First published 10 November, 2016 by Daily Record:

THIS week, something amazing happened.

Inverlochy Primary, a little school of just 175 pupils in Fort William, has done something truly revolutionary.

No, they haven’t opted out of council control, instituted daily standardised testing of all pupils or started a campaign to bring back the belt (because things were better in someone’s day).

What they have done is simple – they’ve decided to stop setting homework.

Yes, you did read that correctly – no more homework.

The move, which was backed by 80 per cent of pupils and 60 per cent of parents, means that children will be encouraged to read books or comics rather than dotting i’s, crossing t’s and doing sums at the kitchen table each night (or the school bus each morning).

I must confess to getting rather excited by this. Why? Because it looks like that incredibly rare thing – a genuinely bold education initiative driven by what is best for pupils, not politicians and pencil pushers. Hallelujah.

It takes real guts to challenge orthodoxy and there are few things more orthodox, more lazily ingrained in our whole view of what education is and should be than homework.

But wait – I hear you cry – homework is vital, isn’t it? I was given loads of homework at school and it didn’t do me any harm.

I mean, the Scottish Government even has a whole section of its website saying homework is really important, and they must know what they’re talking about when it comes to education (stop sniggering at the back).

Well, actually – no.

This might seem counter-intuitive but when it comes to primary school children the evidence is actually pretty clear – homework has, at best, a tiny impact on pupils’ progress. This is partly because a lot of homework is little more than pointless busy-work and partly because a great deal of it is set in response to school-wide homework policies rather than the carefully considered needs of each pupil.

It is also partly because the inability to control the conditions in which homework is completed, if it is completed, makes the whole exercise an act of faith – which Tom Bennett, an adviser to the Department of Education in England and founder of educational research organisation ResearchED, accurately described as “a boomerang thrown into the darkness”.

And the problems don’t end there, because our obsession with homework also has numerous other downsides: it places an unnecessary strain on young children who already spend enough of their day completing school work; it eats into the (increasingly) limited time available for families to talk, read and play together – all of which are more useful for children’s learning; it adds to the already unacceptable workloads faced by over-worked teachers.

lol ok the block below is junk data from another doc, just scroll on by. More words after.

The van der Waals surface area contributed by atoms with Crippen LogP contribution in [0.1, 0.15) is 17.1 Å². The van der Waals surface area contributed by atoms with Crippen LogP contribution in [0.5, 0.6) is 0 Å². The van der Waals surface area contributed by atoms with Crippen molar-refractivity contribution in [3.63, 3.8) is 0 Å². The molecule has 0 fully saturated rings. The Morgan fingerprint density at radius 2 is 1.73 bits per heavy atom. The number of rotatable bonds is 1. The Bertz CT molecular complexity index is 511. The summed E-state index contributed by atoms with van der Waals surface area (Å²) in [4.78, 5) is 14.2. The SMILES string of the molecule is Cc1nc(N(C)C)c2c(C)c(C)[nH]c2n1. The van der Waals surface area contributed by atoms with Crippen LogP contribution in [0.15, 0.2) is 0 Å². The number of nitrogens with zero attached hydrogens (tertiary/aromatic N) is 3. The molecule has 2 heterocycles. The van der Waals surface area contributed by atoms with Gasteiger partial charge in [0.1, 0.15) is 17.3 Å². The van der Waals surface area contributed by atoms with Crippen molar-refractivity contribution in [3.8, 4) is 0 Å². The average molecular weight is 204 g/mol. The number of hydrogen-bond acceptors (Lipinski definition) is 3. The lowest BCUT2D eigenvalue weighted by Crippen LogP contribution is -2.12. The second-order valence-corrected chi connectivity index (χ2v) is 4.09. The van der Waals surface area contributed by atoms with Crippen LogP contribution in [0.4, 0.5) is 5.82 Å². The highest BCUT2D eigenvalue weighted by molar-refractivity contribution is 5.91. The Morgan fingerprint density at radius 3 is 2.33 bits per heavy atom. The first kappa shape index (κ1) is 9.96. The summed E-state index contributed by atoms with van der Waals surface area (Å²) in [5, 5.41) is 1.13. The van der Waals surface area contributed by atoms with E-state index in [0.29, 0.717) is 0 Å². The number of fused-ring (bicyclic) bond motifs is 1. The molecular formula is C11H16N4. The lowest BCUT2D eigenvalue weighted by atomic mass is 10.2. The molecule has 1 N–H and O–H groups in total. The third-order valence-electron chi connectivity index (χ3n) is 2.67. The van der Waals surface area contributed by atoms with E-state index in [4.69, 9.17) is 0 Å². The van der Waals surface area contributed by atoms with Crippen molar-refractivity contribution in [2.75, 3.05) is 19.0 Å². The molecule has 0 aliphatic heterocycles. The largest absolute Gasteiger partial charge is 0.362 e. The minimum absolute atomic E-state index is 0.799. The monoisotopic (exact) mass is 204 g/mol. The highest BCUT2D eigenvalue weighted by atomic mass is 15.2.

Worst of all, the sort of homework regimes in place across Scotland are, if anything, likely reinforcing the gap between the rich (who tend to go home to environments conducive to effective learning) and the poor (who all too often do not).

That’s a lot of time, attention and resources focused on something that certainly isn’t doing much, if any, good and, at worst, could be having a negative overall effect.

Bad ideas – like homeopathy, prohibition or voting Tory – are infuriatingly resilient but they should always be challenged.

So just imagine if, from this little pebble, a wave were to spread. What would it take to make this sort of change a success nationwide?

Firstly, parents would have to be offered help and advice on how best to support their kids without the obvious, but flawed, framework traditional homework has provided. Done well, this could make ending homework the catalyst for improving parents’
involvement in their children’s education. That can only be a good thing.

Secondly, we would have to ensure all children have easy, stigma-free access to books. Lots and lots of books. Yes, that would cost money but let’s keep things in perspective – the £12million the government are going to spend on an overtly-political standardised testing regime could put a new library in around three-quarters of Scots primary schools. It’s just a matter of priorities.

The political weaponisation of education makes it difficult to really improve things but this little school in the Highlands has reminded us that real alternatives to stagnant educational thinking are out there.

Sometimes progress depends on simply having the courage to make the right decisions and that’s exactly what Inverlochy Primary School has done.

Image credit: Hades2k (